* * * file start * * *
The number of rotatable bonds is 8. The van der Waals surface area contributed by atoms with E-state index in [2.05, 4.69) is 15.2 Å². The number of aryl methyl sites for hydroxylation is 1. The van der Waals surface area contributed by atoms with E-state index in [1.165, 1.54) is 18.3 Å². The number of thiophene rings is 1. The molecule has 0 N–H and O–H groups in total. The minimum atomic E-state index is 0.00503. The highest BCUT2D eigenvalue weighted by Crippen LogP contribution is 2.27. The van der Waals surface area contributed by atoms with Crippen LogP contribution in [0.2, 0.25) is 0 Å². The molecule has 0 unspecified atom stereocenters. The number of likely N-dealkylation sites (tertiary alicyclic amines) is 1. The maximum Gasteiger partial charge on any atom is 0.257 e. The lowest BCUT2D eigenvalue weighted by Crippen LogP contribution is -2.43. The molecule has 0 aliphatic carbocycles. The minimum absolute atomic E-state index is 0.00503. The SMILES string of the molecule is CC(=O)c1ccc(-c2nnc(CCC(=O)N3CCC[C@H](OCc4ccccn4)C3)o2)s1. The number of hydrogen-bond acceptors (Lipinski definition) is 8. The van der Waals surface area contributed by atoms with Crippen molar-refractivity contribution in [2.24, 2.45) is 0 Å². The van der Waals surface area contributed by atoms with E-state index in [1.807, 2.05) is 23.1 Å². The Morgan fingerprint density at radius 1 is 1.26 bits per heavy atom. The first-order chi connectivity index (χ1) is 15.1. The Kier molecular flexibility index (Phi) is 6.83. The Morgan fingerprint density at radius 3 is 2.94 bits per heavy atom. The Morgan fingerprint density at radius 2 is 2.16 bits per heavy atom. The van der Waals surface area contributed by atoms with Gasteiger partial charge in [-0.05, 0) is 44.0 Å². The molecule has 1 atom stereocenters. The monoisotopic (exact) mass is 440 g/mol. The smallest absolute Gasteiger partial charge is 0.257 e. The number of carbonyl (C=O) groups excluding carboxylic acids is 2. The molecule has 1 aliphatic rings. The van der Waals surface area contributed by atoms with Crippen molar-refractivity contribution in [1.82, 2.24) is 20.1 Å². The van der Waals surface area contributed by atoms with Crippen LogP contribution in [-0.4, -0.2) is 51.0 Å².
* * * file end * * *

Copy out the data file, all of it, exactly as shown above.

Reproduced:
The number of rotatable bonds is 8. The van der Waals surface area contributed by atoms with E-state index in [2.05, 4.69) is 15.2 Å². The number of aryl methyl sites for hydroxylation is 1. The van der Waals surface area contributed by atoms with E-state index in [1.165, 1.54) is 18.3 Å². The number of thiophene rings is 1. The molecule has 0 N–H and O–H groups in total. The minimum atomic E-state index is 0.00503. The highest BCUT2D eigenvalue weighted by Crippen LogP contribution is 2.27. The van der Waals surface area contributed by atoms with Crippen LogP contribution in [0.2, 0.25) is 0 Å². The molecule has 0 unspecified atom stereocenters. The number of likely N-dealkylation sites (tertiary alicyclic amines) is 1. The maximum Gasteiger partial charge on any atom is 0.257 e. The lowest BCUT2D eigenvalue weighted by Crippen LogP contribution is -2.43. The molecule has 0 aliphatic carbocycles. The minimum absolute atomic E-state index is 0.00503. The SMILES string of the molecule is CC(=O)c1ccc(-c2nnc(CCC(=O)N3CCC[C@H](OCc4ccccn4)C3)o2)s1. The number of hydrogen-bond acceptors (Lipinski definition) is 8. The van der Waals surface area contributed by atoms with Crippen molar-refractivity contribution in [2.24, 2.45) is 0 Å². The van der Waals surface area contributed by atoms with E-state index in [1.807, 2.05) is 23.1 Å². The Morgan fingerprint density at radius 1 is 1.26 bits per heavy atom. The first-order chi connectivity index (χ1) is 15.1. The Kier molecular flexibility index (Phi) is 6.83. The Morgan fingerprint density at radius 3 is 2.94 bits per heavy atom. The Morgan fingerprint density at radius 2 is 2.16 bits per heavy atom. The van der Waals surface area contributed by atoms with Gasteiger partial charge in [-0.05, 0) is 44.0 Å². The molecule has 1 atom stereocenters. The monoisotopic (exact) mass is 440 g/mol. The smallest absolute Gasteiger partial charge is 0.257 e. The number of carbonyl (C=O) groups excluding carboxylic acids is 2. The molecule has 1 aliphatic rings. The van der Waals surface area contributed by atoms with Crippen molar-refractivity contribution in [1.82, 2.24) is 20.1 Å². The van der Waals surface area contributed by atoms with Crippen LogP contribution in [-0.4, -0.2) is 51.0 Å².